Have you ever thought about a day in the life of an accountant? Every day they wake up in the morning dreading their day at the office, the huge number of payments they must process, the mass of emails they have to send and receive for approval, and so on. The only break in their monotonous day is the occasional typo or error that requires them to spend an hour correcting. Accountants spend years studying financial analysis, forecasting, and budgeting, but end up doing the simplest, most menial tasks that add very little value. Both the company and the employee would benefit if their skills could be better utilized to focus on more important tasks, such as strategizing for the company's financial future. Is there a solution to this problem? What is RPA and can it be their saving grace?
It is a well-known fact that the ultimate goal of any business is survival. Companies have adapted to many changes in their business environment over the years. But it is technology that seems to have provided the most impactful tipping points, enabling the emergence of companies that have changed the way business is done, or even the way consumers behave. According to the Automation Anywhere, one of the leading American companies developing RPA software, “Robotic Process Automation (RPA) is software technology that’s easy for anyone to use to automate digital tasks. With RPA, software users create software robots, or “bots”, that can learn, mimic, and then execute rules-based business processes. RPA software bots can interact with any application or system the same way people do—except that RPA bots can operate around the clock, nonstop, much faster and with 100% reliability and precision.”
Over the last few years, RPA (Robotic Process Automation), AI (Artificial Intelligence) and ML (Machine Learning) have emerged as game-changers in the field of accounting and finance. A study by Global Newswire indicates that the global RPA market is forecast to grow more than 13 billion USD by 2030. The monotonous, repetitive, and standardised tasks are left to the RPA while employees focus on value added tasks that improve the productivity and growth of the business.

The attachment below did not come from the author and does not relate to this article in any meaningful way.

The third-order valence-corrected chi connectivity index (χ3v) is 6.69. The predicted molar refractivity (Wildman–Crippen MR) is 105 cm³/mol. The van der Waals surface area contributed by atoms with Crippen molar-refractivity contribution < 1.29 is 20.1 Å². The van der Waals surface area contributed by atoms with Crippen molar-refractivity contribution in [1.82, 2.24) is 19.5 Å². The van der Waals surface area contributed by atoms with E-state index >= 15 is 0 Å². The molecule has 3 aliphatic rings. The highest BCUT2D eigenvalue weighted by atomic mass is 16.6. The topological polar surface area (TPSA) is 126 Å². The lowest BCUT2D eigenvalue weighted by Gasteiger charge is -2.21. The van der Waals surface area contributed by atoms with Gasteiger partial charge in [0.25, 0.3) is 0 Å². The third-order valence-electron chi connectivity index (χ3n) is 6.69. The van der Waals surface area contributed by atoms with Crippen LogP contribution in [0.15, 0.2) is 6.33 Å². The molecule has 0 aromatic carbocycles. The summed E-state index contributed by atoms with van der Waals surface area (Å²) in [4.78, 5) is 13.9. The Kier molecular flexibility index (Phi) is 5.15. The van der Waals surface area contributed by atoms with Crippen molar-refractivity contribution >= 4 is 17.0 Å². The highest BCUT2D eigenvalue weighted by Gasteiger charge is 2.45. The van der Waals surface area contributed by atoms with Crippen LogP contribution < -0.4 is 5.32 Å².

The question we are trying to answer is whether RPA is capable of transforming the accounting and finance industry. Will robots replace accountants? What new skills do we as finance professionals need to develop to keep up with the changing times? In order to assess the potential impact of a technology, it is essential to understand what it can do and, more importantly, what it cannot do.
The applications of RPA are enormous. Many companies have already adopted RPA by automating their manufacturing and assembly processes, but now the back-office processes like accounting and finance have realized the impact of this technology and are adopting it to automate various processes like procure to pay, record to report, order to cash, etc. There are several benefits of using RPA in accounting processes and these can be listed as below:
• Improves accuracy: According to Gartner research, human error within the finance function produces, on average, 25,000 hours of avoidable rework at a cost of $878,000. Any work performed by humans are prone to errors that can be minimised with the help of RPA. In 2012, an American company called Groupon's losses increased from $42.7 million to $62.9 million due to a small accounting error. RPA helps maintain data accuracy while performing multiple ledger entries in significantly less time.
• Improves productivity: There are two ways in which RPA can boost productivity. One is the efficiency in which basic processes are performed in the organisation. Machines unlike humans can work 24/7. With the time saved using RPA, employees can use their skills to do other tasks like data analysis and decision making.
• Cost effective: Although the initial investment in RPA may seem costly, the future benefits in time and cost savings are noteworthy. Deloitte’s Global RPA survey states that it has contributed to cost reduction by 59%.